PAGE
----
fishbane devlog, pt. 3

hello, i’m allan. i helped droqen a bit with fishbane. i served as back-seat designer, built some levels, and was generally his guy friday. mostly though, i just pester him a lot ;P. i have been keeping a development log over at the tigsource forums. the first piece is about game design, and was written in the thick of development. the second was written just before the game went up on newgrounds, and is about the tech involved, and the sponsorship process. this one is about criticism and player feedback.

the reason i’m guest posting here, instead of following up on the forum, (besides the fact that the thread is fairly old at this point) is that the last post was referred to by community heroes chevy ray and alec holowka as a ‘post-mortem’. fair enough. unlike the tigforums, i’m not exactly sure who the audience is for droqen’s blog besides me and jmickle (hi jmickle!), but i hope that it’s good for whoever drops by.

so! my last entry was certainly not the last word on fishbane. neither monetary concerns over sponsorship, nor the nature of the tech at work under the hood of the game are nearly as important as the development journey’s destination. these details might have worked out differently, but the last stop would still be the same. the final joy is in you! playing fishbane!

i was recently reading a book about classical animation. the author, in conversation with one of the original disney animators, was discussing the complexity of the work involved. being a good animator requires not only a thorough grasp of art fundamentals, but additional skills in draftsmanship, and a deep understanding of timing and spacing. why, the author asked, would someone with such a breadth of theoretical knowledge settle for the tedious work of animation? the answer was something like, “watching  your characters come to life is magical; an experience beyond compare”.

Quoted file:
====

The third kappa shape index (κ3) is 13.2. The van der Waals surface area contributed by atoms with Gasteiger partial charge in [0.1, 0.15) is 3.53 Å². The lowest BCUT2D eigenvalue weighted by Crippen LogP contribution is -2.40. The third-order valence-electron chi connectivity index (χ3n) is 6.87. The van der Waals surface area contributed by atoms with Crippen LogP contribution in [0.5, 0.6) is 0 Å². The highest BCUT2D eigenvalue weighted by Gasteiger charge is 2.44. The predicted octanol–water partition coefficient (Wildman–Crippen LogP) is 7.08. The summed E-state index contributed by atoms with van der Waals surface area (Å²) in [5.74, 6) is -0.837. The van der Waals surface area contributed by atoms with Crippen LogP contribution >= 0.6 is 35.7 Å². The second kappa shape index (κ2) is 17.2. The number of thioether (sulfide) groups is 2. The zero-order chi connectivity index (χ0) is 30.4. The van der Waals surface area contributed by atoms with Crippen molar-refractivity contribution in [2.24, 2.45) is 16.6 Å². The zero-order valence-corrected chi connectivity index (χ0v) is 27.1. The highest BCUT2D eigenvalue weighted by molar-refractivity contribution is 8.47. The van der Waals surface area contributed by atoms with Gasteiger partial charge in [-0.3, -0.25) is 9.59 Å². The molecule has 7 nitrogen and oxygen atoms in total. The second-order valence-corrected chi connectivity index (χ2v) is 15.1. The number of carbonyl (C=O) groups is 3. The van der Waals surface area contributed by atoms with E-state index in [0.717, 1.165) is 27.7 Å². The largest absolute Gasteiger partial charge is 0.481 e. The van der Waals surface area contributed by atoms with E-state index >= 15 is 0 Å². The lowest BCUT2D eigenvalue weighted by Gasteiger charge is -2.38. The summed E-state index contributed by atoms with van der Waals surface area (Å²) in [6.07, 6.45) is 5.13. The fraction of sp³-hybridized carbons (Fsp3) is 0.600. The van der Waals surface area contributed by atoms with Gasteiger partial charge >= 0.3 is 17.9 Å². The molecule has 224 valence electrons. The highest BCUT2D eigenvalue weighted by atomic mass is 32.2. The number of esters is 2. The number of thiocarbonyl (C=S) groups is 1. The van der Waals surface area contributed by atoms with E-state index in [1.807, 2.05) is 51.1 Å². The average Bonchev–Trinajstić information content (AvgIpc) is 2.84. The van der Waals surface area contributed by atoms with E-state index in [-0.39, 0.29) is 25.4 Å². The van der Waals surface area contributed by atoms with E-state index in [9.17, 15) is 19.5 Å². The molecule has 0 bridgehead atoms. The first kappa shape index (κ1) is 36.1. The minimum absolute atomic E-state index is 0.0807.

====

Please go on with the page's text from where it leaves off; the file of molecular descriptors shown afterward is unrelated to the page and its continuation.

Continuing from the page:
anybody who has played with a flipbook as a kid can relate to this. that initial thrill quickly be quelled in the thick of the creative process though. it’s sort of natural to start to hate something the more you stare at it. in a dvd extra for pixar’s ‘finding nemo’ one of the creators discussed sitting in on an early screening of the film, and learning to love it again through the reactions of the audience. after years of keyframing mouth movement, he had forgotten that ellen degeneres’s delivery in the recorded dialog was actually pretty funny.

if simple animation is this compelling, how much more so might making a videogame be? the expression goes, that a picture is worth a thousand words. while you’re watching a film, the possibilities of what may occur within the next frame are infinite, but at the end of the show, the book is written, so to speak. this is why games, especially videogames, are so compelling; each moment is full of possibility, and you’re playing sixty thousand words per second. having direct control over the stimuli on the screen is thrilling.